This insight was widely acknowledged and generously celebrated. It fitted perfectly with the back story of the village boy who was once earmarked to inherit the chair at his family’s shop at anaaj mandi but it was a twist of fate, and a modest school coach’s belief, that made him an uncomplicated never-seen-before record breaking batting sensation. The ‘roko-thoko’ line was catchy, as expected it caught on too. It still guarantees laughs but it isn’t the truth. Actually, it’s just pulp fiction.
Sehwag, in another conversation, had given the real story about his batting, one worthy of being part of his bonafide biopic. It had science, it was anything but ‘roko-thoko’. While explaining his 2011-12 batting slump in England and Australia, he had spoken about his biggest strength. “During the Australia and England tour, my eyesight was giving me a headache. I was asked to wear glasses as I had ‘cylindrical minus 0.5′ power. Things at a distance seem blurred,” he said before spelling out his myopia-triggered batting problem, and the secret of his success.
“I was not able to pick the ball from the bowler’s hand. All my life my strength was I used to pick the ball early. I used to do that when I was at my peak. When I pick the ball early, I can adjust myself and hit the ball through the line,” he said.
This made more sense. You can’t score those triple Test hundreds, ODI double hundreds by gulping milk or by banking on some fortuitous ‘roko-thoko’ theory.
For the uninitiated, “picking the ball early” means judging the trajectory of the ball from the moment it leaves the bowler’s hand. The instinctive estimation of the exact line and length is done by spotting some early subtle clues. As soon as the images of the ball held in the bowler’s hand gets burnt on the retina, the muscle memory directs the hands towards ball. Repeating this act ball after ball doesn’t just require 20-20 vision, it also needs unflinching concentration and an analytical mind that reads the bowler’s hand like an expert palmist. Ajanta Mendis’ raised little finger told Sehwag a googly was on the way. Shoaib Akhtar’s loading was a memo mentioning that a toe-crushing missile was about to be launched.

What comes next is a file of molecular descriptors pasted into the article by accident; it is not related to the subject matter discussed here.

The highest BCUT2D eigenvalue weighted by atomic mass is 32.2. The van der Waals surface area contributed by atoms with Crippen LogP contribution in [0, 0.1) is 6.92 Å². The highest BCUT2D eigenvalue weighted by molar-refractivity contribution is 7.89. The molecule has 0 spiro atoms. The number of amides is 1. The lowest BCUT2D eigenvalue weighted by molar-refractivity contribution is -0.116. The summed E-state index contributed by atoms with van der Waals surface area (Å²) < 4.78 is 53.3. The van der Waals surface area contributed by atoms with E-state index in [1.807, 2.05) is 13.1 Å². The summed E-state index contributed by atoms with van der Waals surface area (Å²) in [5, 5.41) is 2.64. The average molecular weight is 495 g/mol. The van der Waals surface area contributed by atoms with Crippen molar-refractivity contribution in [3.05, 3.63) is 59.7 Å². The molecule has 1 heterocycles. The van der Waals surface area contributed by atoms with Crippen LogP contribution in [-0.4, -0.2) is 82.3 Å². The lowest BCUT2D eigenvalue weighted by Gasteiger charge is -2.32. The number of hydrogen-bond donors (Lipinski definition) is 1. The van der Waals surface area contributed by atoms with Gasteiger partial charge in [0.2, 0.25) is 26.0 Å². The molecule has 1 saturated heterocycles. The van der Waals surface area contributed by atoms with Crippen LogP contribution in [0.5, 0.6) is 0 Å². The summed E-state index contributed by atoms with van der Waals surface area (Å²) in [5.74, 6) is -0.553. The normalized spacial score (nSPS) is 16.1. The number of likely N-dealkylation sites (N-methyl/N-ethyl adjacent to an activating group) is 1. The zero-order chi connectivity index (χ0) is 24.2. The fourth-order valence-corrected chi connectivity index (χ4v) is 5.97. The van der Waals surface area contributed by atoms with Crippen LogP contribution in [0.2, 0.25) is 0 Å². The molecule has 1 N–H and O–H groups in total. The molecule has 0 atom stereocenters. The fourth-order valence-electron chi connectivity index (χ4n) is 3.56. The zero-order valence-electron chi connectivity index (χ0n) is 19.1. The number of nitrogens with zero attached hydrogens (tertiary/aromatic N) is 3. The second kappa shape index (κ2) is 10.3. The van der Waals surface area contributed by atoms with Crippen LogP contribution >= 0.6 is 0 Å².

Towards the end of that long interview, Sehwag had mentioned that he couldn’t read Murali. “Why?” was the obvious supplementary. “Sachin once told me that if Murali’s thumb is up, he will bowl a doosra, but because of his dark complexion, I was never able to spot it,” he had said matter-of-factly. Sehwag’s unvarnished Murali quote would become the talking point. Once again, the straight-talking Sehwag had pushed the thinking cricketer in him to the background.
There’s another anecdote that often gets narrated to understand Sehwag the captain. Once again it’s only half the story that gets frequently peddled. Leading Delhi Daredevils, Sehwag, in the final over of a typical IPL thriller, was approached by his pacer Umesh Yadav. The bowler wanted to know what to bowl and where. “Bowler tu hai ki main?” was Sehwag’s counter query.
It was a punch line, any stand-up would be proud of. Again, Sehwag’s retort fitted his popular image. He was after all the quintessential boy from Najafgarh, the part of the world where niceties are for sissies.
Sehwag explains his advice to Yadav. “My job is to bat. Nobody is telling me how to bat. So I can’t tell the bowler where to bowl. His job is to bowl, take wickets and defend runs. As long as he knows his job why should I interfere? My job as a captain is to back him till the end. I will take the blame. If you are a good captain you can bring out 100 per cent from everybody. You cannot force players to do things,” he had said. Bowler tu hai ki main – that’s how they speak in Sehwag-land. It wasn’t an attempt at comedy, it wasn’t a putdown. This was Sehwag making Yadav an independent thinker.
It’s a virtue that he has lived by all his life and is now stringently promoting as a parent. “I insist that my boys do their own work. I tell my wife not to help them with their homework, let them make mistakes, let them do what they want,” he had said.
Sehwag did best under coaches who believed in “let them do what they want”. The “one of his kind” batting prodigy wasn’t a rebel but was plain stubborn. Self-belief was sacred to him and the faith in his batting approach was unshakeable. Even with the world-acclaimed, technically superior batsmen around him in the India XI, Sehwag, even during his worst slumps, wasn’t swayed to change his approach.
Since his early days, he never believed in being part of the herd. He always did things his way, at times defying the majority opinion just for kicks. “Everybody in my family had a Maruti. So I got a Santro. They told me it was a wrong choice,” he had said.